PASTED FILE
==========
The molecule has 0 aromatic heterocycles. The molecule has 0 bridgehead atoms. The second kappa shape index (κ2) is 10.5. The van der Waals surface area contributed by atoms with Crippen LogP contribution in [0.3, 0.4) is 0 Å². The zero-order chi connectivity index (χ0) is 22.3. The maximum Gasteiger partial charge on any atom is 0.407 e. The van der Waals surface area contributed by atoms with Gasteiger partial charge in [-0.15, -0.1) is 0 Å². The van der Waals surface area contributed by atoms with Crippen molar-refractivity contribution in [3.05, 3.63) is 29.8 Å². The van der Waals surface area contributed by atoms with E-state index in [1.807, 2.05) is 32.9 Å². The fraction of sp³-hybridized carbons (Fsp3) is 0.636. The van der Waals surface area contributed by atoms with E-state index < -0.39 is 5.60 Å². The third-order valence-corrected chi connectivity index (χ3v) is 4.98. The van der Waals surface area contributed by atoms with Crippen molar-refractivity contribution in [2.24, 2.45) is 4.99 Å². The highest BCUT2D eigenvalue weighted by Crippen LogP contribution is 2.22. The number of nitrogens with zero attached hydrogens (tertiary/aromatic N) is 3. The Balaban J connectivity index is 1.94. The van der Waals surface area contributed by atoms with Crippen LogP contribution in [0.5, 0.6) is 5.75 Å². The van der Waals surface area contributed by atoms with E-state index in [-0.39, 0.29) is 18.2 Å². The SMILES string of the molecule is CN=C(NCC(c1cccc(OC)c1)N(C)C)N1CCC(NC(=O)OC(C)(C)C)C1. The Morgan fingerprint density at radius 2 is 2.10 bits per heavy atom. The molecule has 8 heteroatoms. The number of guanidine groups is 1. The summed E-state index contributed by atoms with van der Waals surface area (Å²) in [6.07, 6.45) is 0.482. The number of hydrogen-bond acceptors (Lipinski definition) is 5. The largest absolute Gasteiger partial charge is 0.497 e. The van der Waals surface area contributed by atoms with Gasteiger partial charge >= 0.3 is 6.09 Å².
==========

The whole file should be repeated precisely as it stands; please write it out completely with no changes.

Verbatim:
The molecule has 0 aromatic heterocycles. The molecule has 0 bridgehead atoms. The second kappa shape index (κ2) is 10.5. The van der Waals surface area contributed by atoms with Crippen LogP contribution in [0.3, 0.4) is 0 Å². The zero-order chi connectivity index (χ0) is 22.3. The maximum Gasteiger partial charge on any atom is 0.407 e. The van der Waals surface area contributed by atoms with Gasteiger partial charge in [-0.15, -0.1) is 0 Å². The van der Waals surface area contributed by atoms with Crippen molar-refractivity contribution in [3.05, 3.63) is 29.8 Å². The van der Waals surface area contributed by atoms with E-state index in [1.807, 2.05) is 32.9 Å². The fraction of sp³-hybridized carbons (Fsp3) is 0.636. The van der Waals surface area contributed by atoms with E-state index < -0.39 is 5.60 Å². The third-order valence-corrected chi connectivity index (χ3v) is 4.98. The van der Waals surface area contributed by atoms with Crippen molar-refractivity contribution in [2.24, 2.45) is 4.99 Å². The highest BCUT2D eigenvalue weighted by Crippen LogP contribution is 2.22. The number of nitrogens with zero attached hydrogens (tertiary/aromatic N) is 3. The Balaban J connectivity index is 1.94. The van der Waals surface area contributed by atoms with Crippen LogP contribution in [0.5, 0.6) is 5.75 Å². The van der Waals surface area contributed by atoms with E-state index in [-0.39, 0.29) is 18.2 Å². The SMILES string of the molecule is CN=C(NCC(c1cccc(OC)c1)N(C)C)N1CCC(NC(=O)OC(C)(C)C)C1. The Morgan fingerprint density at radius 2 is 2.10 bits per heavy atom. The molecule has 8 heteroatoms. The number of guanidine groups is 1. The summed E-state index contributed by atoms with van der Waals surface area (Å²) in [6.07, 6.45) is 0.482. The number of hydrogen-bond acceptors (Lipinski definition) is 5. The largest absolute Gasteiger partial charge is 0.497 e. The van der Waals surface area contributed by atoms with Gasteiger partial charge >= 0.3 is 6.09 Å².